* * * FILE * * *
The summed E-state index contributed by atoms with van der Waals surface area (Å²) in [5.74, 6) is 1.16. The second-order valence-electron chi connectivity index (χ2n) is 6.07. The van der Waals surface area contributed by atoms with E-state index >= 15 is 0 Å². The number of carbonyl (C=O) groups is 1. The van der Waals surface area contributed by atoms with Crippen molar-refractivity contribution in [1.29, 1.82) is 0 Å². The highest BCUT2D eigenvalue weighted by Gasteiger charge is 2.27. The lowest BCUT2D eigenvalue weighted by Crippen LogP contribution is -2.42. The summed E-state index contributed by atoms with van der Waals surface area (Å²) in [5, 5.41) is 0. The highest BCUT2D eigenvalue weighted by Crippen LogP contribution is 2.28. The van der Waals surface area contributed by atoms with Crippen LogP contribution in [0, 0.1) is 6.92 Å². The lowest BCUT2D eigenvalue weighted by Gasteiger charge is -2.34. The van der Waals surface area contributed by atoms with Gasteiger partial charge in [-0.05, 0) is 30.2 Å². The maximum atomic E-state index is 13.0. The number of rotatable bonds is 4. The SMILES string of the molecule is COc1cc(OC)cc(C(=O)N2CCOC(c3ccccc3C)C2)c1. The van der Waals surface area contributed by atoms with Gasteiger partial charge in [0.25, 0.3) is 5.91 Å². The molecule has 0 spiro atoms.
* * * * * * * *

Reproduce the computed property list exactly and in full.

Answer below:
The summed E-state index contributed by atoms with van der Waals surface area (Å²) in [5.74, 6) is 1.16. The second-order valence-electron chi connectivity index (χ2n) is 6.07. The van der Waals surface area contributed by atoms with E-state index >= 15 is 0 Å². The number of carbonyl (C=O) groups is 1. The van der Waals surface area contributed by atoms with Crippen molar-refractivity contribution in [1.29, 1.82) is 0 Å². The highest BCUT2D eigenvalue weighted by Gasteiger charge is 2.27. The lowest BCUT2D eigenvalue weighted by Crippen LogP contribution is -2.42. The summed E-state index contributed by atoms with van der Waals surface area (Å²) in [5, 5.41) is 0. The highest BCUT2D eigenvalue weighted by Crippen LogP contribution is 2.28. The van der Waals surface area contributed by atoms with Crippen LogP contribution in [0, 0.1) is 6.92 Å². The lowest BCUT2D eigenvalue weighted by Gasteiger charge is -2.34. The van der Waals surface area contributed by atoms with Gasteiger partial charge in [-0.05, 0) is 30.2 Å². The maximum atomic E-state index is 13.0. The number of rotatable bonds is 4. The SMILES string of the molecule is COc1cc(OC)cc(C(=O)N2CCOC(c3ccccc3C)C2)c1. The van der Waals surface area contributed by atoms with Gasteiger partial charge in [0.25, 0.3) is 5.91 Å². The molecule has 0 spiro atoms.